Date Published: December 29, 2016
Publisher: Public Library of Science
Author(s): Elisabeth Silberhorn, Uwe Schwartz, Patrick Löffler, Samuel Schmitz, Anne Symelka, Tania de Koning-Ward, Rainer Merkl, Gernot Längst, Kirk W. Deitsch.
The packaging and organization of genomic DNA into chromatin represents an additional regulatory layer of gene expression, with specific nucleosome positions that restrict the accessibility of regulatory DNA elements. The mechanisms that position nucleosomes in vivo are thought to depend on the biophysical properties of the histones, sequence patterns, like phased di-nucleotide repeats and the architecture of the histone octamer that folds DNA in 1.65 tight turns. Comparative studies of human and P. falciparum histones reveal that the latter have a strongly reduced ability to recognize internal sequence dependent nucleosome positioning signals. In contrast, the nucleosomes are positioned by AT-repeat sequences flanking nucleosomes in vivo and in vitro. Further, the strong sequence variations in the plasmodium histones, compared to other mammalian histones, do not present adaptations to its AT-rich genome. Human and parasite histones bind with higher affinity to GC-rich DNA and with lower affinity to AT-rich DNA. However, the plasmodium nucleosomes are overall less stable, with increased temperature induced mobility, decreased salt stability of the histones H2A and H2B and considerable reduced binding affinity to GC-rich DNA, as compared with the human nucleosomes. In addition, we show that plasmodium histone octamers form the shortest known nucleosome repeat length (155bp) in vitro and in vivo. Our data suggest that the biochemical properties of the parasite histones are distinct from the typical characteristics of other eukaryotic histones and these properties reflect the increased accessibility of the P. falciparum genome.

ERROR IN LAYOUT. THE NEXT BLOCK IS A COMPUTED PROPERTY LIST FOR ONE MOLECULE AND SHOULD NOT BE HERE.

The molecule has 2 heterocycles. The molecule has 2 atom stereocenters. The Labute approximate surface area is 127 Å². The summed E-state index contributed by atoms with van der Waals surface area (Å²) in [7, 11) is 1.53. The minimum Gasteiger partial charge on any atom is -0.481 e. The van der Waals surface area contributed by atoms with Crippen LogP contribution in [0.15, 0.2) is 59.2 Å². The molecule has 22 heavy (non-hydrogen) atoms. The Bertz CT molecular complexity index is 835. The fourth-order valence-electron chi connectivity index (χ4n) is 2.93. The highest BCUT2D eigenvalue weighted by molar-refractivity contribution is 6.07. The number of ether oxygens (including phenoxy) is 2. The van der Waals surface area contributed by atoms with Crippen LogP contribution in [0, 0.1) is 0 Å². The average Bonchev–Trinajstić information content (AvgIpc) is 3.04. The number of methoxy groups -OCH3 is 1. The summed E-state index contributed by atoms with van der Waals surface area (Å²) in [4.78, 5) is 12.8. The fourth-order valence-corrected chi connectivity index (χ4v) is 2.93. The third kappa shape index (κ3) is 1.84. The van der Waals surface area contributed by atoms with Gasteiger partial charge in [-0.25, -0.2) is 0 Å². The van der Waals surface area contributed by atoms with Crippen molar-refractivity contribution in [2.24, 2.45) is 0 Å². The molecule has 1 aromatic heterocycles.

The human malaria parasite, Plasmodium falciparum, yearly responsible for an estimated 600,000 deaths (WHO Report 2014), has the AT-richest genome sequenced to date. The AT-content averages 80.6% genome wide, but reaches up to 90% in introns and intergenic regions . P. falciparum shows a complex life cycle in two hosts, exhibiting dramatic changes in the gene expression program. At least 60% of the genome is transcriptionally active during erythrocytic development with gene expression being activated in form of a cascade and tightly regulated during developmental stage transition [2,3].
The sequences of plasmodial histones are highly divergent from those of other eukaryotes. We questioned whether this difference represents an adaptation to the extraordinarily high AT-content of P. falciparum and whether these amino acid replacements do alter the physicochemical properties of the nucleosome. The results presented in this study are un-expected, showing that the observed mutations do not result in better binding of AT-rich DNA. In contrast, we even observe a reduced stability of the nucleosomes on GC-rich DNA, accompanied by a reduction in the thermal stability of the octamer on DNA. In agreement with the reduced thermal stability, we also observe reduced salt stability of H2A and H2B, the histones with the majority of sequence alterations.